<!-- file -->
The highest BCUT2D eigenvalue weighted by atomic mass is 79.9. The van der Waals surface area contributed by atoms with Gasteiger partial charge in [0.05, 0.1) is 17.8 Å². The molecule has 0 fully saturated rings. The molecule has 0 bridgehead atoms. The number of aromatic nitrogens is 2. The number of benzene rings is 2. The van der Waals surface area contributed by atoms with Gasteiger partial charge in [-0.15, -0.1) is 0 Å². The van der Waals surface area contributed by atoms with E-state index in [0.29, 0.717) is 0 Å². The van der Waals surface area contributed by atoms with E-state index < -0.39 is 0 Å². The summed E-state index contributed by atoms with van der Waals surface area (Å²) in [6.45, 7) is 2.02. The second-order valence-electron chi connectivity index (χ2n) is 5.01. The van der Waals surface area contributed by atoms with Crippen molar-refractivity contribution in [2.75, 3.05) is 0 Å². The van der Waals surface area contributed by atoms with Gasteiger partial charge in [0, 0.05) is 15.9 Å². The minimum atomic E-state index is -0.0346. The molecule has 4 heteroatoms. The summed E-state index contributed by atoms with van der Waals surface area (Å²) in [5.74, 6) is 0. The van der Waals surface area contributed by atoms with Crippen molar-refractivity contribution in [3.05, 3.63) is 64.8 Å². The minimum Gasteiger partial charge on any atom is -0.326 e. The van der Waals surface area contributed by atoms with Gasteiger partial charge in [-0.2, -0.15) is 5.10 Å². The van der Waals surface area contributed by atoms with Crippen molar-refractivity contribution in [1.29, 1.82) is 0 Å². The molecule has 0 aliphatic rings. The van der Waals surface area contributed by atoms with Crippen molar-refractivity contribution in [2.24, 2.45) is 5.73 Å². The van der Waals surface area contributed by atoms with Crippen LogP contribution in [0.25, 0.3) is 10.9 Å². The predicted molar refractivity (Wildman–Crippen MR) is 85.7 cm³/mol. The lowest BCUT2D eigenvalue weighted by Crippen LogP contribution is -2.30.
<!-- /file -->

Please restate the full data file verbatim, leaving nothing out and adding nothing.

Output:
The highest BCUT2D eigenvalue weighted by atomic mass is 79.9. The van der Waals surface area contributed by atoms with Gasteiger partial charge in [0.05, 0.1) is 17.8 Å². The molecule has 0 fully saturated rings. The molecule has 0 bridgehead atoms. The number of aromatic nitrogens is 2. The number of benzene rings is 2. The van der Waals surface area contributed by atoms with Gasteiger partial charge in [-0.15, -0.1) is 0 Å². The van der Waals surface area contributed by atoms with E-state index in [0.29, 0.717) is 0 Å². The van der Waals surface area contributed by atoms with E-state index < -0.39 is 0 Å². The summed E-state index contributed by atoms with van der Waals surface area (Å²) in [6.45, 7) is 2.02. The second-order valence-electron chi connectivity index (χ2n) is 5.01. The van der Waals surface area contributed by atoms with Crippen molar-refractivity contribution in [2.75, 3.05) is 0 Å². The van der Waals surface area contributed by atoms with Gasteiger partial charge in [0, 0.05) is 15.9 Å². The minimum atomic E-state index is -0.0346. The molecule has 4 heteroatoms. The summed E-state index contributed by atoms with van der Waals surface area (Å²) in [5.74, 6) is 0. The van der Waals surface area contributed by atoms with Crippen molar-refractivity contribution in [3.05, 3.63) is 64.8 Å². The minimum Gasteiger partial charge on any atom is -0.326 e. The van der Waals surface area contributed by atoms with Gasteiger partial charge in [-0.2, -0.15) is 5.10 Å². The van der Waals surface area contributed by atoms with Crippen molar-refractivity contribution in [1.29, 1.82) is 0 Å². The molecule has 0 aliphatic rings. The van der Waals surface area contributed by atoms with Crippen molar-refractivity contribution in [2.24, 2.45) is 5.73 Å². The van der Waals surface area contributed by atoms with Crippen LogP contribution in [0.25, 0.3) is 10.9 Å². The predicted molar refractivity (Wildman–Crippen MR) is 85.7 cm³/mol. The lowest BCUT2D eigenvalue weighted by Crippen LogP contribution is -2.30.